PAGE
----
Because I have mentioned it so many times in my previous posts I thought I would take this opportunity to explain one of the biggest victories for wildlife that has happened in the last 100 years. What exactly am I talking about? If you have read my previous posts you probably got it right, the Endangered Species Act (ESA). The ESA started to take shape in 1966 when the US government started to officially set aside money to help endangered species and habitats. Over the next 7 years it evolved into what it is today. The ESA as we know it today was signed into action on December 28th 1973 by Richard Nixon. Possible interesting side note: Nixon was born in Yorba Linda, the same city I was born and raised. The act came about because of the inadequate protection afforded to the wildlife in the United States. As the nation was growing, it started encroaching on many of the native wildlife’s natural habitat. In a rare act of cooperation, scientist and politicians united in an effort to protect wildlife from “economic growth and development untempered by adequate concern and conservation” and in a larger picture it was also meant to protect “the ecosystems upon which they depend.” In other words, the goal of the ESA is to prevent the extinction of vulnerable plants and animals and to help maintain the existing populations by removing or lessening threats to their survival. The ESA is administered by two federal agencies, the United States Fish and Wildlife Services and the National Oceanic and Atmospheric Administration. There are two ways a species can make it onto the ESA list. The first option is goes through one of the two administrations running the program. These administrations require that the species meet one of the following 5 requirements to be listed on the ESA:
1. There is the present or threatened destruction, modification, or curtailment of its habitat or range
2. An over utilization for commercial, recreational, scientific, or educational purposes.
3. The species is declining due to disease or predation.
4. There is an inadequacy of existing regulatory mechanisms.
5. There are other natural or man made factors affecting its continued existence.
The second option is for the public (individual or organization) to create a compelling petition to get a species on the list. Here is a simple break down of the steps:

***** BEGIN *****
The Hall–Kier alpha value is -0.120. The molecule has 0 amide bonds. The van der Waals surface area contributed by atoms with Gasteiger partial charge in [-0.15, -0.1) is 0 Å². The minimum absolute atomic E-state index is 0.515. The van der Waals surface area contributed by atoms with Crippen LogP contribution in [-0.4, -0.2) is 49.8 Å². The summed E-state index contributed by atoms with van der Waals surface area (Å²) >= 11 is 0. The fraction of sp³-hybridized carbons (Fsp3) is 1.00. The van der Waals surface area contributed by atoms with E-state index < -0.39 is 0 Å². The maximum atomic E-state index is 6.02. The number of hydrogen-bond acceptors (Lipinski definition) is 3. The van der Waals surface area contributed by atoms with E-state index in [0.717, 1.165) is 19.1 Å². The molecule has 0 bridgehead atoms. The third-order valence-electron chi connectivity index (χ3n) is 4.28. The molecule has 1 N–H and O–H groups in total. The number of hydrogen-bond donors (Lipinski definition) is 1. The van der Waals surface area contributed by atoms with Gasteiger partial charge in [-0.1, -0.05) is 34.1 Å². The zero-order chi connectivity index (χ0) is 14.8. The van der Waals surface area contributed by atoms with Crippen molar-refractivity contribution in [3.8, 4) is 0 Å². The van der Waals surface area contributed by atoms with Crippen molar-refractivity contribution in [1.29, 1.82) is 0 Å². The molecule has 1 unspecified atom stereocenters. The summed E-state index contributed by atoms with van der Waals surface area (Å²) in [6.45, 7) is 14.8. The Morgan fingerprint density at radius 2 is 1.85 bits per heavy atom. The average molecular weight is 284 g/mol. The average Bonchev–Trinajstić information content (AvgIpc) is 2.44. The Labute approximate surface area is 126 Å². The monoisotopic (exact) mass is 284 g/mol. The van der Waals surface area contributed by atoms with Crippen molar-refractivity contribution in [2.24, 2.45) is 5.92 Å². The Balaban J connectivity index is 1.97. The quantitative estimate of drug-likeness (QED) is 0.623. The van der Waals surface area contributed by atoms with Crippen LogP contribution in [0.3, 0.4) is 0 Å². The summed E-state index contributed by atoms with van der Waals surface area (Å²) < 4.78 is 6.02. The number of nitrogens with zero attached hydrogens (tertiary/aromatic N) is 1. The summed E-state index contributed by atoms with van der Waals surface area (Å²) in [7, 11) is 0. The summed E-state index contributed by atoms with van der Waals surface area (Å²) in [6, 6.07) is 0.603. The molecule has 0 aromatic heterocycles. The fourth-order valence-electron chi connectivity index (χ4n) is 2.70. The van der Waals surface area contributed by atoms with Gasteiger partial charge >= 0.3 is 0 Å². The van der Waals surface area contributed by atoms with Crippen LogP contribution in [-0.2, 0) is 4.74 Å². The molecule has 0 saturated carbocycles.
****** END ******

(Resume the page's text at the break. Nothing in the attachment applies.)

- The petition presents the situation where a species is in peril a 90 screening begins
- If the information is substantial a official review is started that will last at least 12 months
- If the evidence still shows that the species needs protection a final 12 month period of review is initiated and at the end of the final 12 months a final decision is reached.
Now this 2 year and 3 month process represents the fastest a species can be listed, usually, it takes much longer because of different regulations and process that I will not go into for this article. The latest change to the ESA occurred this year as President Obama singed the Department of Defense and Full-Year Appropriations Act of 2011. This bill had a rider attached to it that gave permission for the grey wolf of the Rocky Mountains to be delisted from the ESA. This represents the first time a species has been delisted without science backing it up and could possibly set a disturbing precedent that could further hamper the recovery of other species. On a more positive note, here are some statistics about the ESA that are more uplifting. Since the inception of the ESA 22 species have been taken off the list due to a healthy recovery. As I am writing this there are currently 587 animals and 795 plans listed in the US under the ESA for a grand total of 1382. Of those 1382, 1136 or them have a recovery plan in place to help increase the species numbers and improve survival rates. If you want to learn more about the Endangered Species Act feel free to click on the links below. If you have any specific questions, feel free to ask!